Procedural memory is what many musicians term ‘muscle memory’ or ‘motor memory’ and refers to the brain’s ability to memorise processes. For musicians, procedural memory is typically the first way we learn to memorise music. By rehearsing music many times over, our brain gradually memorises the actions required to play the piece. Procedural memory is a form of implicit memory, meaning previous experiences aid in the performance of a task without conscious awareness of those experiences, or being consciously aware of the steps in the task being performed. Skills such as driving, tying shoe laces, and playing an instrument are typically remembered with procedural memory – we perform these skills automatically and without conscious thought. However, once again, an over reliance on a single mode of memory can make a person more prone to memory lapses. Engaging the declarative memory system an make recall significantly more reliable.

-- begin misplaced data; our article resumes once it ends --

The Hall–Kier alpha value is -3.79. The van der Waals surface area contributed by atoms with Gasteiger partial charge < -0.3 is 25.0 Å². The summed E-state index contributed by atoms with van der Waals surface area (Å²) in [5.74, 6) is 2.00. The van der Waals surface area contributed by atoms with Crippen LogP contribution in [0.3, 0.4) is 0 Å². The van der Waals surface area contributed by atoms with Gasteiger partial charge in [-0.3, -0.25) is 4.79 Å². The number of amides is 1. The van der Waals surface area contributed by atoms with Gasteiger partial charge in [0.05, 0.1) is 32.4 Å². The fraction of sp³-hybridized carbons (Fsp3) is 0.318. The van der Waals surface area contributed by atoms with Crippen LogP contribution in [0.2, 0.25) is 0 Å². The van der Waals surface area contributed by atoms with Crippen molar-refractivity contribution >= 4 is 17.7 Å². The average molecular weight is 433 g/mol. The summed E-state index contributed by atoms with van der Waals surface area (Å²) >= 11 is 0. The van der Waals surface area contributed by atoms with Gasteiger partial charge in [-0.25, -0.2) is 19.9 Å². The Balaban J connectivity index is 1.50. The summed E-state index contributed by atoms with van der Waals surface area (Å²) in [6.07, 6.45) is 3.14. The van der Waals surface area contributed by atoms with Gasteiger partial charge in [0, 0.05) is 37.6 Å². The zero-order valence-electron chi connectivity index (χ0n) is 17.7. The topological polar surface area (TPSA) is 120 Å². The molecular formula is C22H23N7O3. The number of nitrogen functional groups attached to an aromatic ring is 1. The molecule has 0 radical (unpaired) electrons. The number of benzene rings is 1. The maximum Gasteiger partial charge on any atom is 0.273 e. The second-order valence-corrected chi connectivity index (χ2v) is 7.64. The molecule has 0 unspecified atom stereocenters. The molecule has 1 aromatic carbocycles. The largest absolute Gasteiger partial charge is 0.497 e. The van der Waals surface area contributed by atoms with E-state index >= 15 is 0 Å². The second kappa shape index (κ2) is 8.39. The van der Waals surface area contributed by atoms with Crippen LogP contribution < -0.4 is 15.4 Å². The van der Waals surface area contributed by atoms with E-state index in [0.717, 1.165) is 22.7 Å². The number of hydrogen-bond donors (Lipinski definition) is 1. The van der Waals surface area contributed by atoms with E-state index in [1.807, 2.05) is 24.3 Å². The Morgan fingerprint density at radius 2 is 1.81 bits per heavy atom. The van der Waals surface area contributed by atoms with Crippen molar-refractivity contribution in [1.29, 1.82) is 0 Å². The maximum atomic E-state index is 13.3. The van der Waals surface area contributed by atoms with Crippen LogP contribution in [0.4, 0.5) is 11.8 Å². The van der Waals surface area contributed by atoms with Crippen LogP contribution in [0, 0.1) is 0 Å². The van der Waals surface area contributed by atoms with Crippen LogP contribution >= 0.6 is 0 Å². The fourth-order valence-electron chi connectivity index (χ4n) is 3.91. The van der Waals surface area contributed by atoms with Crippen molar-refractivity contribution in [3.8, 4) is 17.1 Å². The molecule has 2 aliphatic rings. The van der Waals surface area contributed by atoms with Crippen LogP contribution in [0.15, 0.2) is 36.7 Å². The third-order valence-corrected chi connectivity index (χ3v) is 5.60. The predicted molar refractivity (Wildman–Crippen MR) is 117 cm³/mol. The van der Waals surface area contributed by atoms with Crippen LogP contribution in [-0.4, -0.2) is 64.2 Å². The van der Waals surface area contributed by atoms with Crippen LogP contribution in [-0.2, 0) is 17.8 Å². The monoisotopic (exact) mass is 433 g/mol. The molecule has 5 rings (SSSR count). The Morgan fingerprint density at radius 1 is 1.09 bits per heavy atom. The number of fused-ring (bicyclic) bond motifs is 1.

Declarative Memory and Explicit Memory
Where procedural memory is used for skills, declarative memory is the area concerned with memorising information, facts or events. Simply put, procedural memory is concerned with the how whereas declarative memory is concerned with the what.
Declarative memory is usually sub-categorised as episodic memory (memory of ones own life events, and of little use for memorising music), and semantic memory which concerns factual information – such as studying the harmony, structure, compositional devices etc. Declarative memory also differs from procedural memory in that it is an explicit form of memory – that is, it involves conscious recollection of information (i.e. its not automatic like procedural memory).
In the context of learning music, engaging declarative memory involves analysing the music to have a more thorough understanding of the compositional devices including harmonic, rhythmic and melodic structures. Understanding the composition at a deeper level gives the information more meaning and significance. Meaning and significance are powerful cues to recall. For instance, recalling a random number is much harder than recalling a persons phone number; while a phone number is easier to recall if it belongs to a close friend rather than a random acquaintance. Similarly, a phone number that has sequential or repeated digits is usually more memorable because the phone number is no longer a collection of seemingly random numbers. Sequenced or repeated numbers are more meaningful and significant to us, and are therefore more memorable.